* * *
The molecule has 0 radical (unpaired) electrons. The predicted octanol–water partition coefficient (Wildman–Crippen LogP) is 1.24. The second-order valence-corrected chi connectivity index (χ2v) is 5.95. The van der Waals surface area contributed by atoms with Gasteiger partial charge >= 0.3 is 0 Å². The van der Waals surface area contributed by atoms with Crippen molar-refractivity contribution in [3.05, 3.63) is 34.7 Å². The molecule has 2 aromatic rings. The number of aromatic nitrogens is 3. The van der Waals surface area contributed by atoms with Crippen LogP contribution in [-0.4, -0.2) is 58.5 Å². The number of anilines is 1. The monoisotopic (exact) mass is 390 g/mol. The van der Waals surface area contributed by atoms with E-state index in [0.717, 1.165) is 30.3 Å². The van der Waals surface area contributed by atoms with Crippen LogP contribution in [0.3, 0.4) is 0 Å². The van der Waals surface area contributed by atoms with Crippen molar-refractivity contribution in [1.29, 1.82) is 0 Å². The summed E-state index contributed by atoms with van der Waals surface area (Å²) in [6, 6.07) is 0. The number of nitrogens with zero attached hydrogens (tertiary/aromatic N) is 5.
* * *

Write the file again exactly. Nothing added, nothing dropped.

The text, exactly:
The molecule has 0 radical (unpaired) electrons. The predicted octanol–water partition coefficient (Wildman–Crippen LogP) is 1.24. The second-order valence-corrected chi connectivity index (χ2v) is 5.95. The van der Waals surface area contributed by atoms with Gasteiger partial charge >= 0.3 is 0 Å². The van der Waals surface area contributed by atoms with Crippen molar-refractivity contribution in [3.05, 3.63) is 34.7 Å². The molecule has 2 aromatic rings. The number of aromatic nitrogens is 3. The van der Waals surface area contributed by atoms with Crippen LogP contribution in [-0.4, -0.2) is 58.5 Å². The number of anilines is 1. The monoisotopic (exact) mass is 390 g/mol. The van der Waals surface area contributed by atoms with E-state index in [0.717, 1.165) is 30.3 Å². The van der Waals surface area contributed by atoms with Crippen LogP contribution in [0.3, 0.4) is 0 Å². The van der Waals surface area contributed by atoms with Crippen molar-refractivity contribution in [1.29, 1.82) is 0 Å². The summed E-state index contributed by atoms with van der Waals surface area (Å²) in [6, 6.07) is 0. The number of nitrogens with zero attached hydrogens (tertiary/aromatic N) is 5.